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How to get the WWID of a disk assign to an Integrity VM Guest

Abstract

This article explains how to get a disk or logical unit WWID a Integrity VM guest running HP-UX 11i v3 Operating Environment.

Contents


Background

HPVM 11.31 Guests using whole disk(s) as backing storage, the disk WWID can be obtain using the following command:

# scsimgr get_info -D  /dev/rdisk/disk11 | grep WWID
World Wide Identifier (WWID)                  = 0x006094c7c5081b4e

On the HPVM 4.1 initial release has been found that the previous command fails to provided the correct information:

# scsimgr get_info -D /dev/rdisk/disk11| grep WWID
World Wide Identifier (WWID)                  = N/A

Note that the WWID field returns N/A.

Using the hpvmstatus command in the Integrity VM host, the disk WWID can be obtained from the whole disk backing storage assigned to the Integrity VM guest.

[Storage Interface Details]
Guest                                 Physical
Device  Adaptor    Bus Dev Ftn Tgt Lun Storage   Device
======= ========== === === === === === ========= =========================
disk    scsi         0   2   0   0   0 lv        /dev/vg01/rkwhlrn11_vg00lv_1
disk    scsi         0   2   0   2   0 disk      /dev/rdisk/disk79
disk    scsi         0   2   0   3   0 disk      /dev/rdisk/disk38
disk    scsi         0   2   0   4   0 disk      /dev/rdisk/disk17
disk    scsi         0   2   0   5   0 disk      /dev/rdisk/disk18

Where disk11 on the guest corresponds to disk79 on the host.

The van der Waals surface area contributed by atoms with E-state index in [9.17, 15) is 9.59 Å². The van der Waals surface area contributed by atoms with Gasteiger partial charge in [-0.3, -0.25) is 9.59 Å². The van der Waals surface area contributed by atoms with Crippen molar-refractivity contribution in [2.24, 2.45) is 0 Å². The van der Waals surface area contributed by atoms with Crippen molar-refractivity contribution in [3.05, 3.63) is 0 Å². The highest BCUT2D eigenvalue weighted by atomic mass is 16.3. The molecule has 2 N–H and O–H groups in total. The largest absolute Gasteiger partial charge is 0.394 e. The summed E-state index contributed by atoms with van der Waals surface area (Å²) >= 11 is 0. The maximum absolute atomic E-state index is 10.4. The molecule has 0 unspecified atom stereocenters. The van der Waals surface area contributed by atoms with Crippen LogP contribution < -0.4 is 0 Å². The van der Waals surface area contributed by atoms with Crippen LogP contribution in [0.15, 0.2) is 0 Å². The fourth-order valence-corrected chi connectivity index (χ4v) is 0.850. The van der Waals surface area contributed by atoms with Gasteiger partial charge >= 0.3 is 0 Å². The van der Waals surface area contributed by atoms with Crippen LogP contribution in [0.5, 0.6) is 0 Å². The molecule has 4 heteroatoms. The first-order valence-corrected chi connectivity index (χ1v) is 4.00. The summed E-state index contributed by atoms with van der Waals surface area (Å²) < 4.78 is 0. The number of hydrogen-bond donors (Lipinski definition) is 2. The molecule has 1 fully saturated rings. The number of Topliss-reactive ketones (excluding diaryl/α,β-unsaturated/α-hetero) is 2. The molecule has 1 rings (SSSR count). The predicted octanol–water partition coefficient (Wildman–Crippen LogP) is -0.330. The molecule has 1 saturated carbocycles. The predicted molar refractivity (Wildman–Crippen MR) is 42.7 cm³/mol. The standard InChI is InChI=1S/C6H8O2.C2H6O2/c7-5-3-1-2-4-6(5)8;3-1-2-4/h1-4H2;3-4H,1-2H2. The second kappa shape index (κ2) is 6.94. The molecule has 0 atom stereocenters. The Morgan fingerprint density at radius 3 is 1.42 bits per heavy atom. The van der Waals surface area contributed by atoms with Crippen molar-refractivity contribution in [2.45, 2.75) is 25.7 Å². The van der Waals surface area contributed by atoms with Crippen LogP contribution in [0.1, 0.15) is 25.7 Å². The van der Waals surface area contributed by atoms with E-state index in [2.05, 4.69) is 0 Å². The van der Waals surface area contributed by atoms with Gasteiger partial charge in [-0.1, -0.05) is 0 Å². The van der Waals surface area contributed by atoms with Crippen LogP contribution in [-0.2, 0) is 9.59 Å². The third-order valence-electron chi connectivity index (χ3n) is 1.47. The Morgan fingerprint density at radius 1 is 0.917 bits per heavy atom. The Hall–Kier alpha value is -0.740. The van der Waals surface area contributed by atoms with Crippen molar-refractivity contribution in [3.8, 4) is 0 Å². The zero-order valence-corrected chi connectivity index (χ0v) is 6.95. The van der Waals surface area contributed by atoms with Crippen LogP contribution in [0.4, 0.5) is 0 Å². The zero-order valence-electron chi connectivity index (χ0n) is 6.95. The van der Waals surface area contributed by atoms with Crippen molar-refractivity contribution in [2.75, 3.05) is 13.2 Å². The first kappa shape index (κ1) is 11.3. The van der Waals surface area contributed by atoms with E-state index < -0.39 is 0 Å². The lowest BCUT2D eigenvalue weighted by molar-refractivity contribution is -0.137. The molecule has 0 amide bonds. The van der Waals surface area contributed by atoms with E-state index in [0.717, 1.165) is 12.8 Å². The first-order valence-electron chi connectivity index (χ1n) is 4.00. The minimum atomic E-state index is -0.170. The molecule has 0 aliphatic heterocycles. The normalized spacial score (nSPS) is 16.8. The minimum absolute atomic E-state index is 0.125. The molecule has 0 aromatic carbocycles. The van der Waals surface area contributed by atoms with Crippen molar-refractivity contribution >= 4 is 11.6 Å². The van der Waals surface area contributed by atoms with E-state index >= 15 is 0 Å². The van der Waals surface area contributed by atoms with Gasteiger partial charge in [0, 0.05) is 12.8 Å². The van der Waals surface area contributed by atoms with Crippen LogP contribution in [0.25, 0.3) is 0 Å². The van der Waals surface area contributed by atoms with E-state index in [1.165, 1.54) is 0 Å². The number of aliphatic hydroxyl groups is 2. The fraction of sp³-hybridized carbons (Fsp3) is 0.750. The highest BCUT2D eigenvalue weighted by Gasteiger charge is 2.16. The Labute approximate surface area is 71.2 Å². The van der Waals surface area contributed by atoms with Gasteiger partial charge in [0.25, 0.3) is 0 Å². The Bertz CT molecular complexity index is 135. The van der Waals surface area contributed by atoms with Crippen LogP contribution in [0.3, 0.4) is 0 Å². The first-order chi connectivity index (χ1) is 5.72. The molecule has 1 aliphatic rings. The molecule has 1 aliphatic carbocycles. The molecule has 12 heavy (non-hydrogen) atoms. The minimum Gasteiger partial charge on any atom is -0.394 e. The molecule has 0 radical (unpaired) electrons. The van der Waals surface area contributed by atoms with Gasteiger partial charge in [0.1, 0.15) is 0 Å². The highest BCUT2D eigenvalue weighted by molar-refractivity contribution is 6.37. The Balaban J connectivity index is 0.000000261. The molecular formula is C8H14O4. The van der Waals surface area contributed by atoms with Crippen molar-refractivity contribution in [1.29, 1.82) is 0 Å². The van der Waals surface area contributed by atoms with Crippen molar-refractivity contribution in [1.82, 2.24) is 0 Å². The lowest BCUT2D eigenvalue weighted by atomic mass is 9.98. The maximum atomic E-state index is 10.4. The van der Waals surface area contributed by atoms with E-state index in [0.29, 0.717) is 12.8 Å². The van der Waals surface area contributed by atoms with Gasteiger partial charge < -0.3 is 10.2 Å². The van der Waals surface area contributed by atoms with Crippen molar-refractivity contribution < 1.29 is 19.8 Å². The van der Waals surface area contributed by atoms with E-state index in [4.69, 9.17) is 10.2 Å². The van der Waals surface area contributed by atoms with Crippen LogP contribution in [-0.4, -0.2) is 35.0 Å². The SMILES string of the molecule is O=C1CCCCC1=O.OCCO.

# scsimgr get_info -D  /dev/rdisk/disk79 | grep WWID
World Wide Identifier (WWID)                  = 0x006094c7c5081b4e

The WWID is handy for identifing an specific LUN between different guests.

The following procedure explains an alternate procedure to obtain the WWID directly from the Integrity VM guest.

This procedure does not apply for virtual storage provided using logical volumes or file backing storage, because only type identifier 0x1 will return.

Using the scsimgr command on the Integrity VM guest

There is a undocumented option inquiry wwid in the scsimgr command that return both disk type identifiers. Using the output from the second identifier, :

# scsimgr inquiry wwid -D  /dev/rdisk/disk35| grep "Identifier:" | tail -1
                            Identifier: 00 60 94 c7 c5 08 1b 4e " `     N"

In the previous output, the "00 60 94 c7 c5 08 1b 4e" value corresponds to the WWID.

  • Note: To obtain a WWID with a formatting more compatible with the scsimgr get_info option, the following snap of awk code can produce the required transformation:
# scsimgr inquiry wwid -D /dev/rdisk/disk35| grep "Identifier:" | tail -1 | \
awk '{printf "0x%2s%2s%2s%2s%2s%2s%2s%2s\n", $2, $3, $4, $5, $6, $7, $8, $9}'
0x006094c7c5081b4e

Reference

  • scsimgr - SCSI Management and Diagnostics utility on HP-UX 11i v3

Authors

This page was last modified on 27 July 2010, at 04:38. This page has been accessed 4,330 times.